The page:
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The Downside of the "Tea Party"

January 8, 2007

Tags U.S. HistoryPhilosophy and MethodologyPrivate Property

As the tea from the shattered chests of the famed Boston "Tea Party" began to darken the waters of Boston Harbor that night in 1773, a virus infiltrated the moral bloodstream of the embryonic nation that became America.

To this day, Americans' views of such matters remain so poisoned that even voices that otherwise support peace and freedom celebrate the event with twisted reasoning that skirts the fact that a gang of a hundred or so thugs violently deprived their countrymen of access to desirable goods to which the gang had not the slightest claim of ownership, depriving them at the same time of the right to boycott this and other English imports, an entirely laudable exercise of individual discretion that the gang preempted with violent destruction.

This incident was the response of American tea smugglers to the recent act of the English Parliament exempting the British East Indies Company from the tax on importation of tea to North America that was so high that it provided a livelihood to those who brought in tea covertly, circumventing the tax. These Sons of Liberty, as the attackers came to be known by later hagiographers, were already well accustomed to acting under cover of darkness as they did that night in Boston, disguised as Mohawk Indians.

The Tea Act that brought three shiploads of cut-rate tea to Boston threatened the profits of the smugglers even as it brought newly low prices on a luxury good to the general populace, rather like the opening of a town's first Wal-Mart. Of course, this was no more beneficence than Wal-Mart is a charity—the East India Company was badly overstocked with tea, and held a monopoly on legitimately imported tea granted, as all monopolies are, by the government in England.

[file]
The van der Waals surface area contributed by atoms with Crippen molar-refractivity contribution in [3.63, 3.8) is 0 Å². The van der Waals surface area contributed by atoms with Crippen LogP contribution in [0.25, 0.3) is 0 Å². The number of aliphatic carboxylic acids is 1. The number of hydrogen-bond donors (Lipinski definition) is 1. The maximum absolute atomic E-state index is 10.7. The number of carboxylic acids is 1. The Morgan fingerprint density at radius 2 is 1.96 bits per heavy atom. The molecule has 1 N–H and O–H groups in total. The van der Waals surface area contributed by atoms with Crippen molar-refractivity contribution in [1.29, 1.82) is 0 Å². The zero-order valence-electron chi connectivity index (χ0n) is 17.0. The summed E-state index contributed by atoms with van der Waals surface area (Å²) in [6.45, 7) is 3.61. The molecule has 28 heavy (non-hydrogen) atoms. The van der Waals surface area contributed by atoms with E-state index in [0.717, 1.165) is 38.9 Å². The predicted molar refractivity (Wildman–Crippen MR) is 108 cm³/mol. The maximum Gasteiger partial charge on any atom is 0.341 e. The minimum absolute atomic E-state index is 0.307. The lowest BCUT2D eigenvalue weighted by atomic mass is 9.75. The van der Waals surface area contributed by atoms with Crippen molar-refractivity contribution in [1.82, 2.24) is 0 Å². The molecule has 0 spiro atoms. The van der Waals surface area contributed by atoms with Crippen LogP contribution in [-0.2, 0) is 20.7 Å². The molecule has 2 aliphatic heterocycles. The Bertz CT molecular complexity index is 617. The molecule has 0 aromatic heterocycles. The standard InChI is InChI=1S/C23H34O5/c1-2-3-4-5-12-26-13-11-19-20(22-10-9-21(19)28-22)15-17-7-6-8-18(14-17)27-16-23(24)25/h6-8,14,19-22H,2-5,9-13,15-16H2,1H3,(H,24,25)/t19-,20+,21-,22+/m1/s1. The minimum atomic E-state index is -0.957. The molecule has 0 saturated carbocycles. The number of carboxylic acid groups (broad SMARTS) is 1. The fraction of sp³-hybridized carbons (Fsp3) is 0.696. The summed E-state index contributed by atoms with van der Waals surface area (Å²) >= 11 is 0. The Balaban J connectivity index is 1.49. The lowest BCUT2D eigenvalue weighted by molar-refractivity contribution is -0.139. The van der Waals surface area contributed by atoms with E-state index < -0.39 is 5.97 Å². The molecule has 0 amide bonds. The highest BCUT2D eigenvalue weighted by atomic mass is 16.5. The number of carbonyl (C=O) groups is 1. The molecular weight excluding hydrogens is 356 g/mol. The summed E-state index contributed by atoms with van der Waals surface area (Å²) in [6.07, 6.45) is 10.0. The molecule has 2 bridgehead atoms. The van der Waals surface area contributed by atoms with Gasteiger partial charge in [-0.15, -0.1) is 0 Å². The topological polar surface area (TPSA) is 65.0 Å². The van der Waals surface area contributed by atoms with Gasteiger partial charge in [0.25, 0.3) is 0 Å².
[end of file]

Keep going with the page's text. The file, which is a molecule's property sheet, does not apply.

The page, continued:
In Conceived in Liberty, Murray Rothbard renders an account of the event that faithfully and rightly records the extensive transgressions of the British while largely overlooking the wrongs perpetrated by the "tea rioters" (his term) on their countrymen.[1] However important these events are in politics, however, we must not neglect their impact on the principles of free trade.

For among the victims of this caper were the American people themselves, among whom one named Benjamin Franklin expressed the view that the East India Company must be compensated for the cost of the ruined tea. As for the perpetrators, the self-serving logic of their actions was so compelling that the "tea party" actually enjoyed a reprise in New York the following April, by a group of "sea captains."